To The Daily Sun,
An accurate presentation of our history that conforms quotes to their context in history is in indeed essential to understanding history. I do believe that is what Mr. Veverka is alluding to in his quote from his letter of 12/31/14: "Anyone can put together a collection of founder quotes to make their case." He then goes on to quote from the Treaty of Tripoli, "as the Government of the United States is not in any sense founded on the Christian religion" as though this were intended to be used as a civics lesson. That liberals continually roll out Treaty of Tripoli demonstrates the historical bankruptcy of their argument. That Mr. Veverka continues to use it; seems to indicate that he is devoid of any love of history that would cause him to inquire in his heart as to what was happening there, rather he is content to rip off quotes that seem to support his preconceived notion that the founders were like him.
"Treaty of Peace and Friendship" sounds warm and fussy doesn't it? It wasn't. It was negotiated at a time when our nation was very young and very weak and of necessity was forced to sign some onerous treaties. We signed the "Jay Treaty" with Great Britain, in 1794, which was very unpopular at the time, but most importantly it averted another war with Great Britain for more than a decade, and indeed the Treaty of Tripoli in 1797 which was short lived due to the continuing demand for more tribute money by the Bey of Tripoli, for continued protection from the Barbary Pirates, pirates sanctioned by the government of Tripoli. We had already paid a hefty tribute with the treaty.
The Barbary Pirates would attack our merchant ships in the Mediterranean Sea. They would sell crew members and passengers as slaves. If the person captured were a Christian they were treated very badly and many of them died. At one point there was a rumor that Benjamin Franklin, who was traveling abroad, might have been taken captive. The purpose of the Treaty of Tripoli was to protect our citizens. Tripoli being a Muslim nation and the United States being predominately Christian, it seems we wanted to insure the Bey of Tripoli, whether freely or by coercion I'm not certain, that we would not wage a Holy War against the Muslims, as we were reputed to be a Christian nation. Seeing that our federal government was secular in nature it apparently seemed expedient to emphasize that. This was not a civics lesson for American patriots, and should not be taken to be so any more than forced confessions from American hostages today should be. It was an effort to protect our citizens abroad when we had little might to do so. For the civics lesson we need to take a look at George Washington's farewell address.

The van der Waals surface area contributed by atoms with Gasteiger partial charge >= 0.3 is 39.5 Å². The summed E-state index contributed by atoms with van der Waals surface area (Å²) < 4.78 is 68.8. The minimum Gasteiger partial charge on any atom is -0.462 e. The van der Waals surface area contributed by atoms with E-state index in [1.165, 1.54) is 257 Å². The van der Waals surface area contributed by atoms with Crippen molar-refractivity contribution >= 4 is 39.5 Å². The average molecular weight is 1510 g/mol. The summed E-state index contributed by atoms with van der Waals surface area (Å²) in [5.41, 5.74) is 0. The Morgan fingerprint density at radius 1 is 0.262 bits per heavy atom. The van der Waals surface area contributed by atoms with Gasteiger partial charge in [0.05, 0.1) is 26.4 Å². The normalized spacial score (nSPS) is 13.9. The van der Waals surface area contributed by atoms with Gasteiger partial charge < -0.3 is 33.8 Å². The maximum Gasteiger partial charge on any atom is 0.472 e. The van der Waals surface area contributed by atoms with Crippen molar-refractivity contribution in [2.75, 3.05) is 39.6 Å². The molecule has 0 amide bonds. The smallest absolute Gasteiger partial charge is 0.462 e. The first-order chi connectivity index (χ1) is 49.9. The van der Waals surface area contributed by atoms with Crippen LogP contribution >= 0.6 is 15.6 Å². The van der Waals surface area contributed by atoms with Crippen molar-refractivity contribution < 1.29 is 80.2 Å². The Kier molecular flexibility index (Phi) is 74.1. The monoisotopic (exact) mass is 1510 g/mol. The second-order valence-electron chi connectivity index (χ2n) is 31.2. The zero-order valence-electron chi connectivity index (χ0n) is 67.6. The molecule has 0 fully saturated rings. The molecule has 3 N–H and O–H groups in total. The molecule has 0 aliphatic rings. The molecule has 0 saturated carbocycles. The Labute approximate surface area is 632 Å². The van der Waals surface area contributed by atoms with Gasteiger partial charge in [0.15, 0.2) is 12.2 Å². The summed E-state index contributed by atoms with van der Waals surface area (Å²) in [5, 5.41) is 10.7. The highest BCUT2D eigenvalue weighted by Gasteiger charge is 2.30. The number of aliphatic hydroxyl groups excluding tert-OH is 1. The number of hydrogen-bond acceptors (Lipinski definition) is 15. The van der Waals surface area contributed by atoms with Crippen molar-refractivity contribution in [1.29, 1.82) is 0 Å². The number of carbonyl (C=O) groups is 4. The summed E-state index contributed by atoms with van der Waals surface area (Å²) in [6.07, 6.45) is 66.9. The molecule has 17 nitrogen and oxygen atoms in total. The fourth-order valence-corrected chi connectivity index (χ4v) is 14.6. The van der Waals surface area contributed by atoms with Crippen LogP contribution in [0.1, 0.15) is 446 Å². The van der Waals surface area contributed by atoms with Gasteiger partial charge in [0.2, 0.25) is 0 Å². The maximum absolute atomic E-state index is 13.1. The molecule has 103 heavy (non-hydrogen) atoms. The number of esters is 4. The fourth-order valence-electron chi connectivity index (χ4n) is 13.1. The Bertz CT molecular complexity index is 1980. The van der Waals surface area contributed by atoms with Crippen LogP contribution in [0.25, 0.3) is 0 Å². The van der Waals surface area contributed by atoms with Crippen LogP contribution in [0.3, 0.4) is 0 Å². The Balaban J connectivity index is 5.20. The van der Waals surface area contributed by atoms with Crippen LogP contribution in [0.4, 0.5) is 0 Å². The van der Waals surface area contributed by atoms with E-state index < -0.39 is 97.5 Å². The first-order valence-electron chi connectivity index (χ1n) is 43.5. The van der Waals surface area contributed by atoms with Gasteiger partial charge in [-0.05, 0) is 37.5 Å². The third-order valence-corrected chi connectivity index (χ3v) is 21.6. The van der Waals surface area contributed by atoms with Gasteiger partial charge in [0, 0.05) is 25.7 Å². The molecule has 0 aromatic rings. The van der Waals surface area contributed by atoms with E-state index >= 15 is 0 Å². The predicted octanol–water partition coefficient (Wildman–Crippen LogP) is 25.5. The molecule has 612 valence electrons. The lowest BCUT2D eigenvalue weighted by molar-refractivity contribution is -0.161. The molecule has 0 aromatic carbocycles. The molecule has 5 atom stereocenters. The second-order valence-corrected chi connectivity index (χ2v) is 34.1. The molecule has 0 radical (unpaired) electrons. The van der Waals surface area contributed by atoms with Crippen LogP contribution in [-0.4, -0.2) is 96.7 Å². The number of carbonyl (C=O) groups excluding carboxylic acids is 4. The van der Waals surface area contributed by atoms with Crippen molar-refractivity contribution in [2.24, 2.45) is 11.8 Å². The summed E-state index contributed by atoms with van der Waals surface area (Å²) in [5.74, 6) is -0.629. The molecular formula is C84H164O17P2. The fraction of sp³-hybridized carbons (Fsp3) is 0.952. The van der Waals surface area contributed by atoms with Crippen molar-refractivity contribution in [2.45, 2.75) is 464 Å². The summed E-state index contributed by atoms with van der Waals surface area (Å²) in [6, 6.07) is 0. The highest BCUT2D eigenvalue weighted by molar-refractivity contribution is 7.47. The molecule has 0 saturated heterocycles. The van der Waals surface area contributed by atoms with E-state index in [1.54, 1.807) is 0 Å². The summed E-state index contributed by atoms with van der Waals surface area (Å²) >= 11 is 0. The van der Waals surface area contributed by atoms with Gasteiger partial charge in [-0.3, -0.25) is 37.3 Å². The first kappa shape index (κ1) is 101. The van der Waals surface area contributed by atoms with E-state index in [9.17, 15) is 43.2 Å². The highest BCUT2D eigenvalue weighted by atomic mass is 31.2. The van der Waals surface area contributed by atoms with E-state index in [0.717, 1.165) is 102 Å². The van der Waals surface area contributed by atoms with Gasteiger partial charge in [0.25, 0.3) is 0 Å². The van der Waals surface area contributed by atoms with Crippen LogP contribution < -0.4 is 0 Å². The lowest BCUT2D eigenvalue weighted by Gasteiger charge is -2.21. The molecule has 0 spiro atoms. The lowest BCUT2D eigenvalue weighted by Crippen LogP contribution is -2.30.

Washington's farewell address was first published in September of 1796 and reprinted by virtually every newspaper in the country. This was something almost every American read or had read to them. I think we have a hard time today understanding how much George Washington was esteemed by the people then. Here's what he said about religion in that address.
"Of all the dispositions and habits which lead to political prosperity, religion and morality are indispensable supports. In vain would that man claim the tribute of patriotism, who should labor to subvert these great pillars of human happiness, these firmest props of the duties of men and citizens. The mere politician, equally with the pious man, ought to respect and to cherish them. A volume could not trace all their connections with private and public felicity. Let it simply be asked: Where is the security for property, for reputation, for life, if the sense of religious obligation desert the oaths which are the instruments of investigation in courts of justice ? And let us with caution indulge the supposition that morality can be maintained without religion. Whatever may be conceded to the influence of refined education on minds of peculiar structure, reason and experience both forbid us to expect that national morality can prevail in exclusion of religious principle.
It is substantially true that virtue or morality is a necessary spring of popular government. The rule, indeed, extends with more or less force to every species of free government. Who that is a sincere friend to it can look with indifference upon attempts to shake the foundation of the fabric?
Promote then, as an object of primary importance, institutions for the general diffusion of knowledge. In proportion as the structure of a government gives force to public opinion, it is essential that public opinion should be enlightened."
Many of these Americans truly took this admonition to heart, as ministers of the Gospel traveled with the westward migration so that the inhabitants of these newly settled territories would be fit for citizenship. This was the civics lesson concerning religion, of that era.
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